In Mexico, as in many countries, there is a widespread idea that orchids are plants with magnificent flowers, of invariable shape and restricted colors, which is far from corresponding to the characteristics of these plants. This has determined their ignorance as an important element of the flora of the country.

The approximate number of 25,000 species worldwide makes it possible to contemplate a seemingly endless series of sizes, colorations, and strange shapes. In addition to constituting, in many cases, an ornament of economic importance, other values of their possible practical application are now beginning to be glimpsed.

Orchids are the most numerous family of plants, only comparable in number with the plants of a different family, that of the composites. With such a large number of individuals, with a wide distribution, it is understandable that they show a variety of equivalent adaptations and are found not only in warm regions but also in temperate and cold regions, inhabiting ecosystems and regions of very different orography.

The colorations of orchids cover the whole range, except black. The presence of some spots or floral segments of intense purple color in some species has extended the idea of the existence of "black" orchids. Two such species are Encycha cochleata from Tropical America and Coelogyne pandurata from Borneo.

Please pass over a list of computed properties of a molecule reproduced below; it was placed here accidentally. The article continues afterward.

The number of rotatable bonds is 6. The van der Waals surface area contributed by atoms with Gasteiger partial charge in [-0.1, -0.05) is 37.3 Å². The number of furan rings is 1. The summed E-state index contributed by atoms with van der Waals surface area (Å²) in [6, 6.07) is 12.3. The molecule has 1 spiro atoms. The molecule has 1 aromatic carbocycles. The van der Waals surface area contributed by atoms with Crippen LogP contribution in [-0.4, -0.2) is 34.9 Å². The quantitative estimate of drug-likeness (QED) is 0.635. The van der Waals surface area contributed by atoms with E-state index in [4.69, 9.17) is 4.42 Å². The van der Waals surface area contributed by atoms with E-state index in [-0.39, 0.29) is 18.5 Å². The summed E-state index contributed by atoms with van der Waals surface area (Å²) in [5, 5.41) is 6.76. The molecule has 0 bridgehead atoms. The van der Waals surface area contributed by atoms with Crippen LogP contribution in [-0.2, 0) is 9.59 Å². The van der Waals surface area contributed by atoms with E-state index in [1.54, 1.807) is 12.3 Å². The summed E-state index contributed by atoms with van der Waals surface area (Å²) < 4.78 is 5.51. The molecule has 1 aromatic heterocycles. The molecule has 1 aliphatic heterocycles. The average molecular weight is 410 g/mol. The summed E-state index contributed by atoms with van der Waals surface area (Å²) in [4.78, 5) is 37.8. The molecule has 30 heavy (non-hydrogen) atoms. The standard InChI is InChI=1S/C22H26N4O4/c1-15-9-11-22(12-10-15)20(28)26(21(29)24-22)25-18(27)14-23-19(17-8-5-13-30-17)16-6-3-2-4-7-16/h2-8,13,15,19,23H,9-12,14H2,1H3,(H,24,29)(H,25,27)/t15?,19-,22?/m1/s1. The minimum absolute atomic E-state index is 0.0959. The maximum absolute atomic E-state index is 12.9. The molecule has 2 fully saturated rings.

Uses of orchids

There are references to the use of orchids in China since before Christ. However, the evolution of the exploitation of these plants from a hobby to commercial production was very slow. It was not until 1821 that commercial cultivation began in greenhouses near London. By 1913, the Sun Kee greenhouse was opened in Singapore to produce orchids for cut flower sales and is still in production.

Currently, in the United States, England, France, Japan, China, Thailand, Australia, Hawaii, and Singapore there is greater interest in the cultivation and exploitation of orchids. Mexico can and should take part in this branch of floriculture, protecting, propagating, hybridizing, and exporting Mexican orchids, because of the great diversity in the country, where more than a thousand species have been reported, most of which coexist in tropical climate regions.

Traditionally orchids have been used by various peoples for ornamental and medicinal purposes. The Chinese were the first to cultivate them since approximately 500 B.C. Later, in the 5th century, the Greeks increased their medicinal use. The name orchid derives from the Greek word orchis, applied to the testicular aspect of the tubers.